If you live in a coastal region of Bangladesh and want to find out how to adapt to rising sea levels, or you are designing climate-resilient programmes for the South African government, help could be at hand.
The British government's Department for International Development (DFID) plans to spend more than US$64 million on setting up a Climate Network that will provide high-quality, reliable, policy-relevant information on climate change and development, including the latest research, tailored for developing countries.
DFID is calling for tenders from organizations that will not only strengthen developing-country research capacity but also support the emerging international knowledge system on climate change and development.
For more details: Climate and Development Knowledge Network
This article was produced by IRIN News while it was part of the United Nations Office for the Coordination of Humanitarian Affairs. Please send queries on copyright or liability to the UN. For more information: https://shop.un.org/rights-permissions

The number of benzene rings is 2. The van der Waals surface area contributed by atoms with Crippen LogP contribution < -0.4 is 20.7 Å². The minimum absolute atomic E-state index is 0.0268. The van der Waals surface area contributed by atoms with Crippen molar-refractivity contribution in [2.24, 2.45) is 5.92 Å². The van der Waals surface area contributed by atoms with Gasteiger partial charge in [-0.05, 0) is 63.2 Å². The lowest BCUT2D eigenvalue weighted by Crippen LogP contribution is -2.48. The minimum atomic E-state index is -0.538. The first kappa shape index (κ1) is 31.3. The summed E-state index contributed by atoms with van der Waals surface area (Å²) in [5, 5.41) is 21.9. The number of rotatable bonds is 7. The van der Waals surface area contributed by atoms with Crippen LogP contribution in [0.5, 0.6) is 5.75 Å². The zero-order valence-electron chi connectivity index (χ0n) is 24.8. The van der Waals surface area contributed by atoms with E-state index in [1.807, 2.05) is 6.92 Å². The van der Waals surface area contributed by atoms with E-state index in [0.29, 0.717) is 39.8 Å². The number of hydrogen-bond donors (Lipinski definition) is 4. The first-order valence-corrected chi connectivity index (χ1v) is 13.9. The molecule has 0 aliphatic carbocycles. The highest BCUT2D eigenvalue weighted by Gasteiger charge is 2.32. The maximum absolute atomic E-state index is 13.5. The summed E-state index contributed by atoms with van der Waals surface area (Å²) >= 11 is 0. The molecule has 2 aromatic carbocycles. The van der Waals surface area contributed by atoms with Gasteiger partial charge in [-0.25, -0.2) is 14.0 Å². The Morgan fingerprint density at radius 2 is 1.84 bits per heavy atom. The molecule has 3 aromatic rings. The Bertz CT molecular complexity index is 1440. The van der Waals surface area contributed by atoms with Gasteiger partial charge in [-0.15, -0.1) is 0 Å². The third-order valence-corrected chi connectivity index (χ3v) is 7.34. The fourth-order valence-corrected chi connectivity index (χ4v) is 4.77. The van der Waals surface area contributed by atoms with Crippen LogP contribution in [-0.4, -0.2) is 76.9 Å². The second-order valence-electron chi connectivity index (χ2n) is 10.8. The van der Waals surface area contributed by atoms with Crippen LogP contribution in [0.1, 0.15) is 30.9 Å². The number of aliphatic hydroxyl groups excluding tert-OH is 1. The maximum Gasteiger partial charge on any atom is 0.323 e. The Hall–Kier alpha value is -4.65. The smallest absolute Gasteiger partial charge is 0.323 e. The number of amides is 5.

It was The New Humanitarian’s investigation with the Thomson Reuters Foundation that uncovered sexual abuse by aid workers during the Ebola response in the Democratic Republic of Congo and led the World Health Organization to launch an independent review and reform its practices.
This demonstrates the important impact that our journalism can have.
But this won’t be the last case of aid worker sex abuse. This also won’t be the last time the aid sector has to ask itself difficult questions about why justice for victims of sexual abuse and exploitation has been sorely lacking.
We’re already working on our next investigation, but reporting like this takes months, sometimes years, and can’t be done alone.
The support of our readers and donors helps keep our journalism free and accessible for all. Donations mean we can keep holding power in the aid sector accountable, and shine a light on similar abuses.